This phenomenon is also significant on a much larger scale. "Sometimes it seems that the Internet has amplified the importance of “self” identification and identity to the point that the term has become a kind of acronym. SELF = “Showcase Every Little Fact” about me. Nothing seems too trivial to post, even a "selfie" photograph. With this increased "self" preoccupation, we may have entered a more narcissistic age, people increasingly entranced with admiring the Internet reflection they have created, treating it as a chance to star in their own and other people's eyes," writes Dr. Carl Pickhardt in Psychology Today.
Helping children navigate their online personas starts with a conversation about respect, representation, and reputation:
It used to be that parents were generally more fearful about who or what their child was seeing online, rather than what they were sharing. This stranger danger fear was fueled by news stories and programs like "To Catch a Predator," which misrepresented the prevalence of inappropriate online behavior between children and strangers. While it's certainly a serious situation, and one that should be discussed between parents and their children, it happens much less frequently than other types of negative online interactions. More than one in three adolescents has been threatened online, and sexting scandals seem to have replaced news stories of dangerous online predators. Fortunately, most parents are aware of the consequences of digital communication. "94% of parents say they ever talk with their teen about what they should share online, while 92% say they talk with their teen about what constitutes appropriate online behavior towards others," according to a 2016 Pew Research Study.
But "stranger danger," cyberbullying, and inappropriate conduct are only part of the digital citizenship puzzle. Children should not only be made aware of the dangers of the Internet, but also be empowered to utilize the vast number of tools available to them for education and exploring their interests. By involving parents in digital citizenship, school districts can ensure that their students are using online tools appropriately both in and outside of school.
Partnering with parents
Communication is key when it comes to partnering with parents to promote digital citizenship and safety. In one district, educators worked together to organize a Parent Tech Institute, which focused on cyber safety and Internet basics. Organizer Heather Wolport-Gawron shared her experience on Edutopia. "Schools must help empower parents to be the digital caretakers at home, because we can only do so much during the school day. We must teach families simple tools to insist on, and have them extend the culture of cyber safety to the homes. Parents must work hand in hand with schools if our students are to function in this digital world."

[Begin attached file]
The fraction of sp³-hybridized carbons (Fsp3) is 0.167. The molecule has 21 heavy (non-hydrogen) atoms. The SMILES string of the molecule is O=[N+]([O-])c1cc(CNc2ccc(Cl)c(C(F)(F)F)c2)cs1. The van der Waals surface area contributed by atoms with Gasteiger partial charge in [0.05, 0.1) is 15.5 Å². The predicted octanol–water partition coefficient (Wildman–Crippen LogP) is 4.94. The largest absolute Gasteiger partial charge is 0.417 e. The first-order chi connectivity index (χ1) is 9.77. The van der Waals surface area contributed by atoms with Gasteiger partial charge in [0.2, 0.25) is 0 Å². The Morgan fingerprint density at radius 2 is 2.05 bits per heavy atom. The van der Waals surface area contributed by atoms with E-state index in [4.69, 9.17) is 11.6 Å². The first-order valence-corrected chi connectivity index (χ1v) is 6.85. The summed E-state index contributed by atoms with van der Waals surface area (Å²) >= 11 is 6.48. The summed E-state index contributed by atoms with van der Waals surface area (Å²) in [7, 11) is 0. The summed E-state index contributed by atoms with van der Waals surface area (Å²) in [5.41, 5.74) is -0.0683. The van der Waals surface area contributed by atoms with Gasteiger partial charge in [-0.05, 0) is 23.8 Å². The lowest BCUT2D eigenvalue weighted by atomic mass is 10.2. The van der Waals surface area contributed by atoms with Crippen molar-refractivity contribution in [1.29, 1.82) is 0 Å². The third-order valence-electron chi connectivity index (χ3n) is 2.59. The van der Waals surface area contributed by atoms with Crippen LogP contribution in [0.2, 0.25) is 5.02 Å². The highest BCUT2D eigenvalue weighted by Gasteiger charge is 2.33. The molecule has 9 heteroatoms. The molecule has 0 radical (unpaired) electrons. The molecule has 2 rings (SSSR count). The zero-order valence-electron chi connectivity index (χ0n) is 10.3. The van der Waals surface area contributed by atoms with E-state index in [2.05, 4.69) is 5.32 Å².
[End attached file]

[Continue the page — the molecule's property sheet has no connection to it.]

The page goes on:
Encourage parents to ask questions about the tools their children are using for school. Many children are increasingly more reliant on the internet and devices to complete assignments, so exploring apps together is a bit like the modern version of sitting down at the table to go over that night's fractions worksheet. Teachers can facilitate these conversations by sharing information with parents about the apps students are using for learning and providing resources on how they can help their child at home.
Parents are the first line of defense when it comes to internet safety. They have the authority to access their children's devices, and the tools they need to set parental controls. Not to mention, students are more likely to use their devices for social purposes outside of school, when they're in their parents' care. Help parents take control of cyber safety at home with the following tips:
- Befriend your child. Surprisingly, only "56% of parents indicate that they are friends with their teen on Facebook, Twitter and/or some other social media platform." Being friends with your child can give you insight into what they're sharing, and with whom.
- Familiarize yourself with parental controls. From your operating system to your web browser, there are many different ways you can monitor or limit your child's online activity.
- Research. Find out what apps your child is using, and learn more about features that could pose a risk to your child.
- Ask questions. You don't have to become a spy to find out what your child is doing online. By fostering a positive, nonjudgmental relationship, your child will feel safe to share online experiences, and be more open to your advice.
Safe, Smart & Social is one of many resources available to parents and schools, offering a network of speakers, programs, resources and webinars focused around internet safety, geared towards specific age groups. They also offer Footprint Friday, which "helps parents monitor their student’s social media presence every Friday in less than 5 minutes" by creating a report of their digital footprint. It's a way for parents to see their child's visible, public internet activity without invading their privacy.